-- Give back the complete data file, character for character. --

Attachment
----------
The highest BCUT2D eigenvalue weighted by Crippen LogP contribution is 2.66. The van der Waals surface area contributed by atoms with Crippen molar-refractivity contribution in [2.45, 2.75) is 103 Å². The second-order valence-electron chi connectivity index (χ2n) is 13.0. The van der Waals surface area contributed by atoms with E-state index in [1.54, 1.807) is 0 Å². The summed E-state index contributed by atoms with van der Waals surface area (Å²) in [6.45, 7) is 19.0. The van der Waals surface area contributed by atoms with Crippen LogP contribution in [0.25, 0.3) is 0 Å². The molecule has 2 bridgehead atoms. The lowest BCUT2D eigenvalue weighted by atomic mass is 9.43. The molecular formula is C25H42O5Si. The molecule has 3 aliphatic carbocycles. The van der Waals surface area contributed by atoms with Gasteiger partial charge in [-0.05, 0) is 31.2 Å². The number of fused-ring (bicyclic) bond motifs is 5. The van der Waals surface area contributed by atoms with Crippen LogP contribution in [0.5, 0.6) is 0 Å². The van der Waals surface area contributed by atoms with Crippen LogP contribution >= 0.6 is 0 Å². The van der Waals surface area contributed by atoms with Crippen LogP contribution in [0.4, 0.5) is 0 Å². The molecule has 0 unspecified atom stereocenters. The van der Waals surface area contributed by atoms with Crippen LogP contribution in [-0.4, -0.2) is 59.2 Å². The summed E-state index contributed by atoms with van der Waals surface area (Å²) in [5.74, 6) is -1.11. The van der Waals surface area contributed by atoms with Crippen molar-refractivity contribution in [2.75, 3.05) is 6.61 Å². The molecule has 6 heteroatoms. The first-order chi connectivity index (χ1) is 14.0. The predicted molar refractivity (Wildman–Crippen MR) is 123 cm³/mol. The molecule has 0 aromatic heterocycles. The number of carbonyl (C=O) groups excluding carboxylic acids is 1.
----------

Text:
The highest BCUT2D eigenvalue weighted by Crippen LogP contribution is 2.66. The van der Waals surface area contributed by atoms with Crippen molar-refractivity contribution in [2.45, 2.75) is 103 Å². The second-order valence-electron chi connectivity index (χ2n) is 13.0. The van der Waals surface area contributed by atoms with E-state index in [1.54, 1.807) is 0 Å². The summed E-state index contributed by atoms with van der Waals surface area (Å²) in [6.45, 7) is 19.0. The van der Waals surface area contributed by atoms with Crippen LogP contribution in [0.25, 0.3) is 0 Å². The molecule has 2 bridgehead atoms. The lowest BCUT2D eigenvalue weighted by atomic mass is 9.43. The molecular formula is C25H42O5Si. The molecule has 3 aliphatic carbocycles. The van der Waals surface area contributed by atoms with Gasteiger partial charge in [-0.05, 0) is 31.2 Å². The number of fused-ring (bicyclic) bond motifs is 5. The van der Waals surface area contributed by atoms with Crippen LogP contribution in [0.5, 0.6) is 0 Å². The van der Waals surface area contributed by atoms with Crippen LogP contribution >= 0.6 is 0 Å². The van der Waals surface area contributed by atoms with Crippen LogP contribution in [0.4, 0.5) is 0 Å². The molecule has 0 unspecified atom stereocenters. The van der Waals surface area contributed by atoms with Crippen LogP contribution in [-0.4, -0.2) is 59.2 Å². The summed E-state index contributed by atoms with van der Waals surface area (Å²) in [5.74, 6) is -1.11. The van der Waals surface area contributed by atoms with Crippen molar-refractivity contribution in [2.75, 3.05) is 6.61 Å². The molecule has 6 heteroatoms. The first-order chi connectivity index (χ1) is 14.0. The predicted molar refractivity (Wildman–Crippen MR) is 123 cm³/mol. The molecule has 0 aromatic heterocycles. The number of carbonyl (C=O) groups excluding carboxylic acids is 1.